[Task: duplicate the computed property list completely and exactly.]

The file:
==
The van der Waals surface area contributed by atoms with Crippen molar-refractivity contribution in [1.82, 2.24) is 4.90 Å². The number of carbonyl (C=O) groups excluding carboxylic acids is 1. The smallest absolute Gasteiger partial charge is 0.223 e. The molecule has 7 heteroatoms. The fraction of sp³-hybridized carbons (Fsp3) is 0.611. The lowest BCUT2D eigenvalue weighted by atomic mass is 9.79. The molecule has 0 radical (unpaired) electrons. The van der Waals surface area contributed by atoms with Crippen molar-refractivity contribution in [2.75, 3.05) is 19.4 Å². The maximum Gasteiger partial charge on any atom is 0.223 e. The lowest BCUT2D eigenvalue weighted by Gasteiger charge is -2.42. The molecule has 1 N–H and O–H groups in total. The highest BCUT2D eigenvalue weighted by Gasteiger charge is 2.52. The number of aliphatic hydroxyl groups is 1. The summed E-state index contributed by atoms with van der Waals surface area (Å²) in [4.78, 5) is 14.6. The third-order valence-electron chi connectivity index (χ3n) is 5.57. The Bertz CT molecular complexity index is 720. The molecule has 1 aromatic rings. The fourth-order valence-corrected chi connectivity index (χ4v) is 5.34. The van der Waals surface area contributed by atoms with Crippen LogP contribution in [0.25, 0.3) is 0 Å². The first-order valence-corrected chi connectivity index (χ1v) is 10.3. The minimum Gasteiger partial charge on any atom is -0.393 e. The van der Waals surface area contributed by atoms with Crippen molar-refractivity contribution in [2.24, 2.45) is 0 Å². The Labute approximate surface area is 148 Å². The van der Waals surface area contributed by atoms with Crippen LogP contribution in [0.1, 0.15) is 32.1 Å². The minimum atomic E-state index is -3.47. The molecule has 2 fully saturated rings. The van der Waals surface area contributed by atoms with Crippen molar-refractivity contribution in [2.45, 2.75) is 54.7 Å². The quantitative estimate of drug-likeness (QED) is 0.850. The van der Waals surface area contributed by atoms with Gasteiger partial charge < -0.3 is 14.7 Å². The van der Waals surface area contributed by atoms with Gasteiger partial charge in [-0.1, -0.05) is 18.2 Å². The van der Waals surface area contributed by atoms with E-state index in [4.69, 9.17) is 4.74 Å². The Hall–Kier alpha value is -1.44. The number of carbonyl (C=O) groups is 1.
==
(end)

The van der Waals surface area contributed by atoms with Crippen molar-refractivity contribution in [1.82, 2.24) is 4.90 Å². The number of carbonyl (C=O) groups excluding carboxylic acids is 1. The smallest absolute Gasteiger partial charge is 0.223 e. The molecule has 7 heteroatoms. The fraction of sp³-hybridized carbons (Fsp3) is 0.611. The lowest BCUT2D eigenvalue weighted by atomic mass is 9.79. The molecule has 0 radical (unpaired) electrons. The van der Waals surface area contributed by atoms with Crippen molar-refractivity contribution in [2.75, 3.05) is 19.4 Å². The maximum Gasteiger partial charge on any atom is 0.223 e. The lowest BCUT2D eigenvalue weighted by Gasteiger charge is -2.42. The molecule has 1 N–H and O–H groups in total. The highest BCUT2D eigenvalue weighted by Gasteiger charge is 2.52. The number of aliphatic hydroxyl groups is 1. The summed E-state index contributed by atoms with van der Waals surface area (Å²) in [4.78, 5) is 14.6. The third-order valence-electron chi connectivity index (χ3n) is 5.57. The Bertz CT molecular complexity index is 720. The molecule has 1 aromatic rings. The fourth-order valence-corrected chi connectivity index (χ4v) is 5.34. The van der Waals surface area contributed by atoms with Crippen LogP contribution in [0.25, 0.3) is 0 Å². The first-order valence-corrected chi connectivity index (χ1v) is 10.3. The minimum Gasteiger partial charge on any atom is -0.393 e. The van der Waals surface area contributed by atoms with Crippen molar-refractivity contribution in [2.24, 2.45) is 0 Å². The Labute approximate surface area is 148 Å². The van der Waals surface area contributed by atoms with Crippen LogP contribution in [0.1, 0.15) is 32.1 Å². The minimum atomic E-state index is -3.47. The molecule has 2 fully saturated rings. The van der Waals surface area contributed by atoms with Crippen molar-refractivity contribution in [2.45, 2.75) is 54.7 Å². The quantitative estimate of drug-likeness (QED) is 0.850. The van der Waals surface area contributed by atoms with Gasteiger partial charge < -0.3 is 14.7 Å². The van der Waals surface area contributed by atoms with Gasteiger partial charge in [-0.1, -0.05) is 18.2 Å². The van der Waals surface area contributed by atoms with E-state index in [4.69, 9.17) is 4.74 Å². The Hall–Kier alpha value is -1.44. The number of carbonyl (C=O) groups is 1.